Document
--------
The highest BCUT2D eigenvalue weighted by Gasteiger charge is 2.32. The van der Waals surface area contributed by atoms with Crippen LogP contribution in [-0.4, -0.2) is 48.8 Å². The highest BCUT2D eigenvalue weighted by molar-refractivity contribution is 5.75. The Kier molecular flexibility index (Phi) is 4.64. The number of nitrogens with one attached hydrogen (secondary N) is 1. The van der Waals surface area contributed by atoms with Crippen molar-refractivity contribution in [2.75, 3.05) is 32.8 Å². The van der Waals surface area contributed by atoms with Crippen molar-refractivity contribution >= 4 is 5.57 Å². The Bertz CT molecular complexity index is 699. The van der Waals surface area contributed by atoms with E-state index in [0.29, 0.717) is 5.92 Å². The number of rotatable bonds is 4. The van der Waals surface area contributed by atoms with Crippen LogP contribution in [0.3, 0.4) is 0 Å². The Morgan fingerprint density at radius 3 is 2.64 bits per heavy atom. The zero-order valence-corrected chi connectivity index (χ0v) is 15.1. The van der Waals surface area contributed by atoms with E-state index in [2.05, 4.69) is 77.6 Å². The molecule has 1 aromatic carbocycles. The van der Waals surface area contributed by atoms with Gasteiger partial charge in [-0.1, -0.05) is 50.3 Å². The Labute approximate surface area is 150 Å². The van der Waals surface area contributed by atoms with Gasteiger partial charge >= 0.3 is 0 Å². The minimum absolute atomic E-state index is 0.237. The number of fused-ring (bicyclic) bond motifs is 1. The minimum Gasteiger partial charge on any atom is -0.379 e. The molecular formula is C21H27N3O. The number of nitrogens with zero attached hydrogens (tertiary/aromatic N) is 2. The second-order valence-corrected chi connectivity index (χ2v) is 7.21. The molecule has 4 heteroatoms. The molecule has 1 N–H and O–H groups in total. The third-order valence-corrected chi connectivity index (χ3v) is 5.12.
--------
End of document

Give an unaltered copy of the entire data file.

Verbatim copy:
The highest BCUT2D eigenvalue weighted by Gasteiger charge is 2.32. The van der Waals surface area contributed by atoms with Crippen LogP contribution in [-0.4, -0.2) is 48.8 Å². The highest BCUT2D eigenvalue weighted by molar-refractivity contribution is 5.75. The Kier molecular flexibility index (Phi) is 4.64. The number of nitrogens with one attached hydrogen (secondary N) is 1. The van der Waals surface area contributed by atoms with Crippen molar-refractivity contribution in [2.75, 3.05) is 32.8 Å². The van der Waals surface area contributed by atoms with Crippen molar-refractivity contribution >= 4 is 5.57 Å². The Bertz CT molecular complexity index is 699. The van der Waals surface area contributed by atoms with E-state index in [0.29, 0.717) is 5.92 Å². The number of rotatable bonds is 4. The van der Waals surface area contributed by atoms with Crippen LogP contribution in [0.3, 0.4) is 0 Å². The Morgan fingerprint density at radius 3 is 2.64 bits per heavy atom. The zero-order valence-corrected chi connectivity index (χ0v) is 15.1. The van der Waals surface area contributed by atoms with E-state index in [2.05, 4.69) is 77.6 Å². The molecule has 1 aromatic carbocycles. The van der Waals surface area contributed by atoms with Gasteiger partial charge in [-0.1, -0.05) is 50.3 Å². The Labute approximate surface area is 150 Å². The van der Waals surface area contributed by atoms with Gasteiger partial charge >= 0.3 is 0 Å². The minimum absolute atomic E-state index is 0.237. The number of fused-ring (bicyclic) bond motifs is 1. The minimum Gasteiger partial charge on any atom is -0.379 e. The molecular formula is C21H27N3O. The number of nitrogens with zero attached hydrogens (tertiary/aromatic N) is 2. The second-order valence-corrected chi connectivity index (χ2v) is 7.21. The molecule has 4 heteroatoms. The molecule has 1 N–H and O–H groups in total. The third-order valence-corrected chi connectivity index (χ3v) is 5.12.